I don't listen to rap and hip-hop and I personally despise Kanye West, whose personality I simply cannot stand, but IMO, and despite the naysayers and those who defend Apple no matter what, he does have a point, no matter how ridiculously obnoxious he is.
Since its peak in 1999, the record industry has collapsed. Even before that, only the biggest artists ever got anything from the record labels beyond their royalty advance. Most record labels saw to it, through industry accounting practices, that artists never got anything else. In fact, when Atlantic Records celebrated its 40th anniversary with a series of concerts at Madison Square Garden in 1988 (or maybe it was the 50th in 1998), Chairman Ahmet Ertegun announced that they were resetting any artist with a negative royalty to $zero so that they would presumably start receiving royalties again from that point, if they sold any records. And Atlantic treated its artists better than most labels.
Record industry revenue is now less than half that 1999 peak and that doesn't include inflation. Include inflation and it's about 40% of its former size. One of the factors in the decline of the industry is the return to the single as the dominant form of recorded media and the fact that downloads, for those who still bother, are very inexpensive. Apple has to take responsibility for a lot of that (although the alternative was illegal downloading in which the artists got absolutely nothing).
In the 1960s, singles (albeit double-sided singles) listed for $1 and sold for about $0.64 at most retail discounters. Using 1963 as the base year, a single should sell for $4.98. Obviously, it doesn't. And most artists get laughingly tiny amounts for play via digital media, whether satellite radio or digital streaming sites.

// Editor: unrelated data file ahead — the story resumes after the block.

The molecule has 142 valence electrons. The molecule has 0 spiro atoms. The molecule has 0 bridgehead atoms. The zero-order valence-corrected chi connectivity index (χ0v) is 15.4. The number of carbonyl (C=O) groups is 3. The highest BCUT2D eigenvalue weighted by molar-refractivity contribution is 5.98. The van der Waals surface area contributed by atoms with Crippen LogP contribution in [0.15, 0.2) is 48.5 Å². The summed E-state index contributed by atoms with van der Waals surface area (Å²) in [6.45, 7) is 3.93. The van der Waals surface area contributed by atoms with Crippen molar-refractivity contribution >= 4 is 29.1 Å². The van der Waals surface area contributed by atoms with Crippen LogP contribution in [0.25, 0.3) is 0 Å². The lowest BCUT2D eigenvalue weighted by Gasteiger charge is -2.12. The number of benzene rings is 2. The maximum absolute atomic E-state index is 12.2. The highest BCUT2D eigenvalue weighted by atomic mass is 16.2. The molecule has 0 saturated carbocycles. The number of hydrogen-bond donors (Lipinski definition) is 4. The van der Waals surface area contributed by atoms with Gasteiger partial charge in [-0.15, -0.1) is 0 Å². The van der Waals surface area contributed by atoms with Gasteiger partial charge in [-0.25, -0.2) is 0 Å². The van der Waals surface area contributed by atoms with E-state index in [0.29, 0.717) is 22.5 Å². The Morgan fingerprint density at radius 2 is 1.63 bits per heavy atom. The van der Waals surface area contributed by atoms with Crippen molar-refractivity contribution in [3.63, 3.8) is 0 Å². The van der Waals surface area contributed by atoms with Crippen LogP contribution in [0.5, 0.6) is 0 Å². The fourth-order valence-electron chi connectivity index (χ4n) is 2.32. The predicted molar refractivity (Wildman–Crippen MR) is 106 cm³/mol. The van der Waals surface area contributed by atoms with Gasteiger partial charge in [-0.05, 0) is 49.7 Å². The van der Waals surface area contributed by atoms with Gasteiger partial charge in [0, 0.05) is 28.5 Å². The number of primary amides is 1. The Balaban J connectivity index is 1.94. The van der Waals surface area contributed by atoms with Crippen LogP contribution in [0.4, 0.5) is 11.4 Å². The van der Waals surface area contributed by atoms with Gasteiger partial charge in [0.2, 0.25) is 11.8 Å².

Aside from the few very biggest artists, the way that musical performers make money today is through merchandise and concerts. They do not make money from traditional over-the-air radio in the U.S., only the songwriters do via payments to ASCAP/BMI/SESAC to their publishers. Apple is a big enough and profitable enough company that they can pay acts real money, even for a free concert.
While it's true that acts agreed to appear and didn't have to, Apple is still setting a precedent that somehow, artists' performances aren't worth much. And while Kanye West certainly doesn't need the money and is a very rich man, IMO, that sets a poor precedent for other companies and lesser artists (lesser in popularity, not in talent).
Artists are trying to make a living, just like everyone else. When a group plays a 150-seat club with a $20 admission, at best, the group shares $2100, which must be split among its members, manager, agent, roadies, equipment rental, travel expenses, etc. and that's only if they're the only act. Most here are very fast to say that coverage on Apple's site is "enough". Would you work for just P.R.?
We tend to think of the big artists as selling tons of records, but the fact is that in the U.S., in all of recorded music history, only 118 albums have been certified as "Diamond" - selling more than 10 million copies. With the fragmentation of the marketplace, it's unlikely that it will ever happen again.